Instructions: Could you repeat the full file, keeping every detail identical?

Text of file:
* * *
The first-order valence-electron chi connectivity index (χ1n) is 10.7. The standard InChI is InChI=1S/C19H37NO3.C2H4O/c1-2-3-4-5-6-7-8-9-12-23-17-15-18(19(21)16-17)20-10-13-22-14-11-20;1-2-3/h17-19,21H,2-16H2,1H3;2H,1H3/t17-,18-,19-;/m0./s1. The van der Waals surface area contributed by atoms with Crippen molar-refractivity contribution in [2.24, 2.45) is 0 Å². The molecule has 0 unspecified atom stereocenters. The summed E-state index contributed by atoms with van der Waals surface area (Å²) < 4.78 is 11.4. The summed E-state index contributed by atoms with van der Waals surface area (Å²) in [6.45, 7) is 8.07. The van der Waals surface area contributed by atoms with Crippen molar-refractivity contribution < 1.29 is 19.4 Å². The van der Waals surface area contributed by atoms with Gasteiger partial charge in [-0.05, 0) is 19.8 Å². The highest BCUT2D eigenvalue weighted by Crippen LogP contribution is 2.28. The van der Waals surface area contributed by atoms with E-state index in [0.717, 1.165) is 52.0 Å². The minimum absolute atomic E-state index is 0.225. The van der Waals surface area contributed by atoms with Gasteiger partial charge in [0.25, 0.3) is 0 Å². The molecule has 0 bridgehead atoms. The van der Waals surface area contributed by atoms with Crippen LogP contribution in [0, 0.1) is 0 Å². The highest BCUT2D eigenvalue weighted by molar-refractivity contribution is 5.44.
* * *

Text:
The first-order valence-electron chi connectivity index (χ1n) is 10.7. The standard InChI is InChI=1S/C19H37NO3.C2H4O/c1-2-3-4-5-6-7-8-9-12-23-17-15-18(19(21)16-17)20-10-13-22-14-11-20;1-2-3/h17-19,21H,2-16H2,1H3;2H,1H3/t17-,18-,19-;/m0./s1. The van der Waals surface area contributed by atoms with Crippen molar-refractivity contribution in [2.24, 2.45) is 0 Å². The molecule has 0 unspecified atom stereocenters. The summed E-state index contributed by atoms with van der Waals surface area (Å²) < 4.78 is 11.4. The summed E-state index contributed by atoms with van der Waals surface area (Å²) in [6.45, 7) is 8.07. The van der Waals surface area contributed by atoms with Crippen molar-refractivity contribution < 1.29 is 19.4 Å². The van der Waals surface area contributed by atoms with Gasteiger partial charge in [-0.05, 0) is 19.8 Å². The highest BCUT2D eigenvalue weighted by Crippen LogP contribution is 2.28. The van der Waals surface area contributed by atoms with E-state index in [0.717, 1.165) is 52.0 Å². The minimum absolute atomic E-state index is 0.225. The van der Waals surface area contributed by atoms with Gasteiger partial charge in [0.25, 0.3) is 0 Å². The molecule has 0 bridgehead atoms. The van der Waals surface area contributed by atoms with Crippen LogP contribution in [0, 0.1) is 0 Å². The highest BCUT2D eigenvalue weighted by molar-refractivity contribution is 5.44.